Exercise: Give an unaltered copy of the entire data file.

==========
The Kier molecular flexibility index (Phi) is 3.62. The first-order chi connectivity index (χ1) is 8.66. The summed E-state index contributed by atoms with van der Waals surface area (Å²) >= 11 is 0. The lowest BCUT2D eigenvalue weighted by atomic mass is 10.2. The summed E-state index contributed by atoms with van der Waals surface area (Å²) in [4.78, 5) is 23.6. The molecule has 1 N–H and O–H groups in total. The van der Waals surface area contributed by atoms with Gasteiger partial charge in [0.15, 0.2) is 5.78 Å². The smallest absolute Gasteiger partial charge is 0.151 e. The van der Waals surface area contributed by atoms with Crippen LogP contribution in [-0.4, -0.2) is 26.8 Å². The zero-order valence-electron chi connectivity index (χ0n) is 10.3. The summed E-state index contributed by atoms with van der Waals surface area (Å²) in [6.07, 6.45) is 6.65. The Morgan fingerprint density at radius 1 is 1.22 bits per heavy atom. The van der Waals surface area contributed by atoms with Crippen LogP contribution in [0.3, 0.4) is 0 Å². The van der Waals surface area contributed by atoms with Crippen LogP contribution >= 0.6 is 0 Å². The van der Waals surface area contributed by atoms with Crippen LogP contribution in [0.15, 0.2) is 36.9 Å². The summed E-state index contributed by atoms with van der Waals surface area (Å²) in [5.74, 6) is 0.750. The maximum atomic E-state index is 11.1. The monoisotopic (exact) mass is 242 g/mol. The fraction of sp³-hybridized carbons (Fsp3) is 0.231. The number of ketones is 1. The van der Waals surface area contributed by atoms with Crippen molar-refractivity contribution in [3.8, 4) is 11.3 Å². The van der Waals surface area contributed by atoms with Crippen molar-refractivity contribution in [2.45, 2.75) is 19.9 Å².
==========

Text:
The Kier molecular flexibility index (Phi) is 3.62. The first-order chi connectivity index (χ1) is 8.66. The summed E-state index contributed by atoms with van der Waals surface area (Å²) >= 11 is 0. The lowest BCUT2D eigenvalue weighted by atomic mass is 10.2. The summed E-state index contributed by atoms with van der Waals surface area (Å²) in [4.78, 5) is 23.6. The molecule has 1 N–H and O–H groups in total. The van der Waals surface area contributed by atoms with Gasteiger partial charge in [0.15, 0.2) is 5.78 Å². The smallest absolute Gasteiger partial charge is 0.151 e. The van der Waals surface area contributed by atoms with Crippen LogP contribution in [-0.4, -0.2) is 26.8 Å². The zero-order valence-electron chi connectivity index (χ0n) is 10.3. The summed E-state index contributed by atoms with van der Waals surface area (Å²) in [6.07, 6.45) is 6.65. The Morgan fingerprint density at radius 1 is 1.22 bits per heavy atom. The van der Waals surface area contributed by atoms with Crippen LogP contribution in [0.3, 0.4) is 0 Å². The van der Waals surface area contributed by atoms with Crippen LogP contribution >= 0.6 is 0 Å². The van der Waals surface area contributed by atoms with Crippen LogP contribution in [0.15, 0.2) is 36.9 Å². The summed E-state index contributed by atoms with van der Waals surface area (Å²) in [5.74, 6) is 0.750. The maximum atomic E-state index is 11.1. The monoisotopic (exact) mass is 242 g/mol. The fraction of sp³-hybridized carbons (Fsp3) is 0.231. The number of ketones is 1. The van der Waals surface area contributed by atoms with Crippen molar-refractivity contribution in [3.8, 4) is 11.3 Å². The van der Waals surface area contributed by atoms with Crippen molar-refractivity contribution in [2.45, 2.75) is 19.9 Å².